You want the assets you set aside for your loved ones to be immediately available at the time of your death and not caught up in extended probate. A good estate does not just designate heirs and distribute assets but creates structures for property and complex assets to pass more easily to heirs. You must understand the benefits of avoiding the probate process:
Speed: Probate can take some time for creditors to be repaid, taxes distributed, additional heirs located, properties sold and the included assets to be divided as directed.
Privacy: Probate makes your finances a matter of public record. This information can include a person’s debts as well as the types of assets and their values. If privacy is important to you, your heirs or your estate, you’ll want to do whatever you can to avoid this process.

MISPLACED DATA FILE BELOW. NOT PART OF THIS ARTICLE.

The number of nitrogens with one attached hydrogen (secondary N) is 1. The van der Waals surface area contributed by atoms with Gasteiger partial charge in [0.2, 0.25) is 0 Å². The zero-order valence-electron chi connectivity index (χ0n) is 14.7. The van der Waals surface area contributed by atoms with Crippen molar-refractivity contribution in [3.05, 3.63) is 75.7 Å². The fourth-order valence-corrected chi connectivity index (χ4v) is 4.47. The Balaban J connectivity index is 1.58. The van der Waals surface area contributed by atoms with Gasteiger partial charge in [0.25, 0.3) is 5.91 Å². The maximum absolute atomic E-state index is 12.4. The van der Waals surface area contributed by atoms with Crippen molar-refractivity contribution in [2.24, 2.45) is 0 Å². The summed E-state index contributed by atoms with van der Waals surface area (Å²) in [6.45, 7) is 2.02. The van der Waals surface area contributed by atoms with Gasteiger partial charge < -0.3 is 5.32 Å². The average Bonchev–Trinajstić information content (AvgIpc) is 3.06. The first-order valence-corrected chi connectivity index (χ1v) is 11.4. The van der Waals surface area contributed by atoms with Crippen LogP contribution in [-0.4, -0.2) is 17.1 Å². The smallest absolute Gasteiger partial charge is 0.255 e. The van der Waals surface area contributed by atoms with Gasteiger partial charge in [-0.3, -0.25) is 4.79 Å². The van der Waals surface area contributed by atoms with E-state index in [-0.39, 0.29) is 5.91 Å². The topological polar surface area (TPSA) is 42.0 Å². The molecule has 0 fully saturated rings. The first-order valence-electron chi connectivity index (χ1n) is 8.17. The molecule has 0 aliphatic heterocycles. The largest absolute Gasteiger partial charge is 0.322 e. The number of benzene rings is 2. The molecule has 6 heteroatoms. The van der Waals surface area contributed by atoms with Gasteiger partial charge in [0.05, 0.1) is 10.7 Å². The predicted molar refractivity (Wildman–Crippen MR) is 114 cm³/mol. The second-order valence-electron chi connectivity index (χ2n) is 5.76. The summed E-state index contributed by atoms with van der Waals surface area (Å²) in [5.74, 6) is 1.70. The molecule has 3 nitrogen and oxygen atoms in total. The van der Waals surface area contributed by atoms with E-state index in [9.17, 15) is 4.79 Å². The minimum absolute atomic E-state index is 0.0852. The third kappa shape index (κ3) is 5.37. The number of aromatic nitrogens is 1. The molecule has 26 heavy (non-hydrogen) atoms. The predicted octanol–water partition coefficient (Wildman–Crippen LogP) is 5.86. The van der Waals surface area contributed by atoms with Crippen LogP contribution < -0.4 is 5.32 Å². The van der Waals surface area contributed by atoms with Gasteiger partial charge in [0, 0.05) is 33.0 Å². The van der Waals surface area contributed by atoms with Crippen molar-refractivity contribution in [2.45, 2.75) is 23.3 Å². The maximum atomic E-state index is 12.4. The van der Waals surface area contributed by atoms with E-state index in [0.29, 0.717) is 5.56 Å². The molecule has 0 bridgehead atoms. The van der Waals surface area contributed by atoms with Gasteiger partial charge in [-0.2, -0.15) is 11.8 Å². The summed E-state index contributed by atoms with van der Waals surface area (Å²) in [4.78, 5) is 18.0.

Savings: Probate can save money by reducing the amount of time an estate has to administer.
Understanding living trusts
A living trust provides a structure that can help certain assets circumvent the probate process. During a living trust formation, you assign a trustee who manages your assets for the beneficiaries’ benefit. This estate structure’s advantages are that it can be modified during a person’s lifetime and can provide certain protections if you become incapacitated and need to maintain specific health directives. Though a living trust can provide some asset protection, it offers little to no protection from creditors. Living trusts are more useful for complex estates given the amount of administration necessary for it but are a great option for transferring assets.
Considering the interests of your heirs
No one wants to think about the worst-case scenario, but it’s important to make these decisions now for the benefit of your family. Make a good estate plan and strategize how your assets can be handled in the most efficient way.